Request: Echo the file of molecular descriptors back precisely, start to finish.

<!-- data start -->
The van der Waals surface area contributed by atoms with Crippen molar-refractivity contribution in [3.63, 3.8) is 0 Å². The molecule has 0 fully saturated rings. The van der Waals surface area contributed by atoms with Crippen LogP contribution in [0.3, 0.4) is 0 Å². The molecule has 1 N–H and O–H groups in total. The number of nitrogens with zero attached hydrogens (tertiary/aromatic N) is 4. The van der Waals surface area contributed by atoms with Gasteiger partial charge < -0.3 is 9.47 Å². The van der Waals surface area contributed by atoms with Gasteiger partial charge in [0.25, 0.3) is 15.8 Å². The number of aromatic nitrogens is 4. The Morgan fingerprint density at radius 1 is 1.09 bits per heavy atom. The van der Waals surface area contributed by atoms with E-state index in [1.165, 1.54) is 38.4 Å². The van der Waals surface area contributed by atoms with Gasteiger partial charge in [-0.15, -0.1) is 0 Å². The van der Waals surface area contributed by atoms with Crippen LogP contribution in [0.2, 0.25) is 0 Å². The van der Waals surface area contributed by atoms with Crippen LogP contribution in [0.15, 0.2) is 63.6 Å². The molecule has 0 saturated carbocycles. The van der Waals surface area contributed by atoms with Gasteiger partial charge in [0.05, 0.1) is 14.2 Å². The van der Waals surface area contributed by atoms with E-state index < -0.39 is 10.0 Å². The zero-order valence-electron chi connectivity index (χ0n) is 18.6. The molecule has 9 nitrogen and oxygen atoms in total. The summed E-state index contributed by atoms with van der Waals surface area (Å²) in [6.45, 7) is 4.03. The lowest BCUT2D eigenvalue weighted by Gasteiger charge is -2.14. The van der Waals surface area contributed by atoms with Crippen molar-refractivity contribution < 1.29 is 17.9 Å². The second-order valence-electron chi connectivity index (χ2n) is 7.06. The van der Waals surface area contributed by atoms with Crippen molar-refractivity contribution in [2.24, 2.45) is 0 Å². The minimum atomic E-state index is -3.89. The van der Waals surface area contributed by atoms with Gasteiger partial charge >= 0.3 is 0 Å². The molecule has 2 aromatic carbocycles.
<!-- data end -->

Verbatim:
The van der Waals surface area contributed by atoms with Crippen molar-refractivity contribution in [3.63, 3.8) is 0 Å². The molecule has 0 fully saturated rings. The van der Waals surface area contributed by atoms with Crippen LogP contribution in [0.3, 0.4) is 0 Å². The molecule has 1 N–H and O–H groups in total. The number of nitrogens with zero attached hydrogens (tertiary/aromatic N) is 4. The van der Waals surface area contributed by atoms with Gasteiger partial charge < -0.3 is 9.47 Å². The van der Waals surface area contributed by atoms with Gasteiger partial charge in [0.25, 0.3) is 15.8 Å². The number of aromatic nitrogens is 4. The Morgan fingerprint density at radius 1 is 1.09 bits per heavy atom. The van der Waals surface area contributed by atoms with E-state index in [1.165, 1.54) is 38.4 Å². The van der Waals surface area contributed by atoms with Gasteiger partial charge in [-0.15, -0.1) is 0 Å². The van der Waals surface area contributed by atoms with Crippen LogP contribution in [0.2, 0.25) is 0 Å². The van der Waals surface area contributed by atoms with Crippen LogP contribution in [0.15, 0.2) is 63.6 Å². The molecule has 0 saturated carbocycles. The van der Waals surface area contributed by atoms with Gasteiger partial charge in [0.05, 0.1) is 14.2 Å². The van der Waals surface area contributed by atoms with E-state index < -0.39 is 10.0 Å². The zero-order valence-electron chi connectivity index (χ0n) is 18.6. The molecule has 9 nitrogen and oxygen atoms in total. The summed E-state index contributed by atoms with van der Waals surface area (Å²) in [6.45, 7) is 4.03. The lowest BCUT2D eigenvalue weighted by Gasteiger charge is -2.14. The van der Waals surface area contributed by atoms with Crippen molar-refractivity contribution < 1.29 is 17.9 Å². The second-order valence-electron chi connectivity index (χ2n) is 7.06. The van der Waals surface area contributed by atoms with Crippen molar-refractivity contribution in [2.24, 2.45) is 0 Å². The minimum atomic E-state index is -3.89. The van der Waals surface area contributed by atoms with Gasteiger partial charge >= 0.3 is 0 Å². The molecule has 2 aromatic carbocycles.